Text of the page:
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Companies: acs, american chemical society, comodo, sci-hub

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Comments on “The More Copyright Holders Move Up The Stack, The More They Put Everyone At Risk”

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107 Comments
Anonymous Coward says:

Malware and putting everyone at risk is the bread and butter of copyright enforcement. Rootkits in your CDs, campaigning against encryption, demanding all removal of privacy and anonymity. How else are they going to demand their pound of flesh from low-hanging fruit?

The world could go to hell tomorrow and copyright enforcers will still worry that someone, somewhere might have access to a few numbers they think might have been illegitimate. Seriously, if a report was put out that hands contribute to copyright infringement, their people would be roaming the streets wielding axes while looking for wrists to sever.

That One Guy (profile) says:

Re: Re: Re:2 Must be nice in that world of yours

Mistakes happen in life, and people abuse things in life, so I’m not sure what you’re suggesting.

I’m not ‘suggesting’ anything, I’m flat out stating that the idea that ‘if you’re not doing anything wrong on your site you’ve nothing to worry about’ is demonstrably wrong.

You can be completely innocent and still get hammered by the law, intentionally or accidentally, in large part because of how bad and one-sided the law currently is, with some having argued in the past that it should be even more one-sided.

As for ‘ditched every law every time something went amiss’ you were the first to bring that up, no-one else has mentioned it that I can see so at best that would be a mistake, if not outright strawman on your part.

That One Guy (profile) says:

Re: Re: Re:4 Must be nice in that world of yours

And you wonder why you get flagged when the best you can come up with as a ‘rebuttal’ is a baseless lie/ad hom(you know, that think you constantly whine that everyone is doing to you)?

Mind, I never expected anything less from a dishonest hypocrite such as yourself, but it does nicely highlight why it would be a waste of time for me or anyone else to explain why you get flagged by default for anyone who might not be as familiar with you, even if you’d never understand it.

Still, thanks for yet another laugh, you’re at least always good for that.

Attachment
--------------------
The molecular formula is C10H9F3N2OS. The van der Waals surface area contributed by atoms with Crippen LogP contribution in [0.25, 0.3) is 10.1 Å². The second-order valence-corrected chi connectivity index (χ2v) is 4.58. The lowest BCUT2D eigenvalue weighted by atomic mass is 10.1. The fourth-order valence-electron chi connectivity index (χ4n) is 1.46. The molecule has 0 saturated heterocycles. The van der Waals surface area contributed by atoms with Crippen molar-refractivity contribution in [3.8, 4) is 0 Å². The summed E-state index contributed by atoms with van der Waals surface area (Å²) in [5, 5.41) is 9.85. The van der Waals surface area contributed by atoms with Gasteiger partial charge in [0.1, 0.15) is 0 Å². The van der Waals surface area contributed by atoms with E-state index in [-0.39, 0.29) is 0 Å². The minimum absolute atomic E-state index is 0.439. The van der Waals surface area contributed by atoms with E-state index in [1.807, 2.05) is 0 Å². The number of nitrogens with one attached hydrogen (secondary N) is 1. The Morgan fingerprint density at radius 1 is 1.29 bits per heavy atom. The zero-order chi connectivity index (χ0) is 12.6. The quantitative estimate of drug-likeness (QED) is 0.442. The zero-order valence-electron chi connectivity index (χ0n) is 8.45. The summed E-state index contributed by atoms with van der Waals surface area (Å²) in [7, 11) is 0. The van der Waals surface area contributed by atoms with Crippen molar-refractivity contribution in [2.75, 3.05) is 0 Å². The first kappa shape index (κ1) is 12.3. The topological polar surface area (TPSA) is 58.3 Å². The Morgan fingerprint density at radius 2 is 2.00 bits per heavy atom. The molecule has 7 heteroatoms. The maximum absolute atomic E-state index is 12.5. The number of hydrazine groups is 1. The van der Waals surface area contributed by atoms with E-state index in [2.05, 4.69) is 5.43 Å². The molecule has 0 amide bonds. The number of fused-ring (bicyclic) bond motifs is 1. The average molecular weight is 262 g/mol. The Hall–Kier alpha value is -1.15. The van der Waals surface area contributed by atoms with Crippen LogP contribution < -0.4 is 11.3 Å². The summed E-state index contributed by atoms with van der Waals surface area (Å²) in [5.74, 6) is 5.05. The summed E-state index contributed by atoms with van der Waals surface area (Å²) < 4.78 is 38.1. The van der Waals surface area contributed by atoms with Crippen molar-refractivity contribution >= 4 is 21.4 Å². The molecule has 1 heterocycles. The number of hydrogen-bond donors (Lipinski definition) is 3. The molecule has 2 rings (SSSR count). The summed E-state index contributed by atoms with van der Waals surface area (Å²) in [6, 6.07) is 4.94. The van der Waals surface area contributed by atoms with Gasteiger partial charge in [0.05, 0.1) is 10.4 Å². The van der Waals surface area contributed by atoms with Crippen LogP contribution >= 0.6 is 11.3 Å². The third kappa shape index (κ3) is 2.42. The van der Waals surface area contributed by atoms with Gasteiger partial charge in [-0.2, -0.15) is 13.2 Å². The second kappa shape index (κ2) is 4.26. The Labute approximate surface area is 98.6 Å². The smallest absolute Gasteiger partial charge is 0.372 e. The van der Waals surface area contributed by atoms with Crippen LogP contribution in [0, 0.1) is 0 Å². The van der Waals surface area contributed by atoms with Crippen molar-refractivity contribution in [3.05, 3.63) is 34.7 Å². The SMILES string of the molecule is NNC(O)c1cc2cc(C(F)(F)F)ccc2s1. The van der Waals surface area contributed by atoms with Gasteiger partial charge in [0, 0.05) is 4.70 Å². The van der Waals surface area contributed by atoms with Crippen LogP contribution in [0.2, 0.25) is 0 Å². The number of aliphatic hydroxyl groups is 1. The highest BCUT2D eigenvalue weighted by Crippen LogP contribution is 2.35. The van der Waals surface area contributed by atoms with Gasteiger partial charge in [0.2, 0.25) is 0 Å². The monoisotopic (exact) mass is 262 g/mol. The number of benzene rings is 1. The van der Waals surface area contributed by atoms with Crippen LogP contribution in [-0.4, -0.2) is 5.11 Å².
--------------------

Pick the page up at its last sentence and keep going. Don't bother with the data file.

Anonymous Coward says:

Re: Re: Re:6 Must be nice in that world of yours

We’ve already heard you rant from your multiple IP addresses that nobody takes this site seriously.

Yet you spend your time here whining every time copyright enforcement fucks up. Which, as records indicate, is more often than not. And you even cheered on Shiva Ayyadurai’s attempts to have the site taken down. If nobody takes the site seriously you wouldn’t care so much, but thanks for being such a fucking obvious tsundere.

Stephen T. Stone (profile) says:

Re: Re: Re:4 Re:

You deflect from the point made with a buzzword. You assume the intent of the poster because of your beliefs, then insult them based on your assumption. Then you launch a pointless attack Techdirt without using anything to back up whatever point you want to make.

You think every one of your posts is a nuke when they are, at best, a sparkler.

If you think the point in the post to which you replied is “FUD”, explain why with examples that back up your point. If you believe the commenter has “piracy addiction”, show us the proof. Do something—anything!—that creates a comment worth replying to with something more than an explanation of just how awful you are at what you do. I mean, even I can only do this shit for so long before I get bored and go browse a porn site—and masturbation is still far more satisfying.

Stephen T. Stone (profile) says:

Re: Re: Re:6

It is your fault that you assume that the commonly-held-around-here belief of “copyright sucks” is the same thing as saying “I want everything for free”. It is your fault that you never have anything substantial to say on any given subject. It is your fault that you get treated the way you do—and it is your responsibility to change your behavior if you want commenters here to treat you better.

You are not a victim. You are an asshole.

Anonymous Coward says:

Re: Re: Re:

1) What, exactly, does the law say that an ISP must adhere to?
2) How is said law interpreted by the courts?
3) Has it been tested in court?
4) How do attorneys view same?

Inquiring minds want to know how one is able to adhere to a law when no one can explain wtf it says or how to comply and no one can agree on any particular pov. This is by design in order to maximize the quantity of fines levied.

Anonymous Coward says:

Malware

removing security certificates would make that [malware] a much more serious problem